β-galactosidase is an exoglycosidase which hydrolyzes the β-glycosidic bond formed between agalactose and its organic moiety. It may also cleave fucosides and arabinosides but with much lower efficiency. It is an essential enzyme in the human body. Deficiencies in the protein can result ingalactosialidosis or Morquio B syndrome. In E. coli the gene of β-galactosidase the lacZ gene is present as part of the inducible system lac operon which is activated in the presence of lactose when glucose level is low.
It is commonly used in molecular biology as a reporter marker to monitor gene expression. It also exhibits a phenomenon called α-complementation which forms the basis for the blue/white screening of recombinant clones. This enzyme can be split in two peptides LacZα and LacZΩ neither of which is active by itself but when both are present together spontaneously reassemble into a functional enzyme. This property is exploited in many cloning vectors where the presence of the lacZα gene in a plasmid can complement in trans another mutant gene encoding the LacZΩ in specific laboratory strains of E. coli. However when DNA fragments are inserted in the vector the production of LacZα is disrupted the cells therefore show no β-galactosidase activity. The presence or absence of an active β-galactosidase may be detected by X-gal which produces a characteristic blue dye when cleaved by β-galactosidase thereby providing an easy means of distinguishing the presence or absence of cloned product in a plasmid.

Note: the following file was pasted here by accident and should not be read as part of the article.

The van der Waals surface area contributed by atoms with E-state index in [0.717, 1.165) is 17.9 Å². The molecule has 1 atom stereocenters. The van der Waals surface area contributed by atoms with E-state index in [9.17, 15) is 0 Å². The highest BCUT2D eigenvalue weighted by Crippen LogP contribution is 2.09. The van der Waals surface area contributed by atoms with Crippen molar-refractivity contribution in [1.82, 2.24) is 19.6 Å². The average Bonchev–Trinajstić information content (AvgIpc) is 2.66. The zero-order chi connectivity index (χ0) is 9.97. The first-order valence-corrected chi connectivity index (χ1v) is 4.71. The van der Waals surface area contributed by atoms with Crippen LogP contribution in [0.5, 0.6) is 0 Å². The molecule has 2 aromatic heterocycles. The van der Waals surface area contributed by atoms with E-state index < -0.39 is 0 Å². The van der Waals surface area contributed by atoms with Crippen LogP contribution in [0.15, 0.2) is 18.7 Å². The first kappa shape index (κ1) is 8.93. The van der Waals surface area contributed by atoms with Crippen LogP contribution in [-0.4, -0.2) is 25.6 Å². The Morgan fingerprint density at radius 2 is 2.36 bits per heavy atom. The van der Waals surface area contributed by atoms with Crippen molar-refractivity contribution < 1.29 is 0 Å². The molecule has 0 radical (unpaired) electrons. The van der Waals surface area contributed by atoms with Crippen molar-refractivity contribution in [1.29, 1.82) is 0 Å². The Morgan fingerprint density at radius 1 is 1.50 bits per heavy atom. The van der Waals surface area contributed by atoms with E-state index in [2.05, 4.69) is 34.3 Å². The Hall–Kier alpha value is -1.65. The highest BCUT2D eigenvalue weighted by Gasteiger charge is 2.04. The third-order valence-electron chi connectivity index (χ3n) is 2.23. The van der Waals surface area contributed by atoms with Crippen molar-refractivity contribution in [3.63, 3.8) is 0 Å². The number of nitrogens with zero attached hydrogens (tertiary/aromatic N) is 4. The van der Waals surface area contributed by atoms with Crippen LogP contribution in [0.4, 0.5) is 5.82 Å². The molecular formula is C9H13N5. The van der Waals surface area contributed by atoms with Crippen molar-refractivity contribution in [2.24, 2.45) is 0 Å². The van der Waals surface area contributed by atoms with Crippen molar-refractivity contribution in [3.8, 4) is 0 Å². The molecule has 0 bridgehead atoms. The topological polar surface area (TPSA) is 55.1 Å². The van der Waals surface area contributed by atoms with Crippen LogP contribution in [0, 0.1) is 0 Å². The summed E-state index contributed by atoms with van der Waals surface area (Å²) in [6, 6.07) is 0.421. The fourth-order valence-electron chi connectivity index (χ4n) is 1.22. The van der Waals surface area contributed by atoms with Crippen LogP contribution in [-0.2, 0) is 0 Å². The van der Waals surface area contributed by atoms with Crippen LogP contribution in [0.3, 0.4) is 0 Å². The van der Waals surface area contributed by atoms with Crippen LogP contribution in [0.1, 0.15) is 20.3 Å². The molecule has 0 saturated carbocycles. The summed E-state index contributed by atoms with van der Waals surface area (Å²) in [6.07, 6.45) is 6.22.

E. coli β-Galactosidase consists of 1024 amino acids with molecular mass of 116 kDa and functional form is a homotetramer.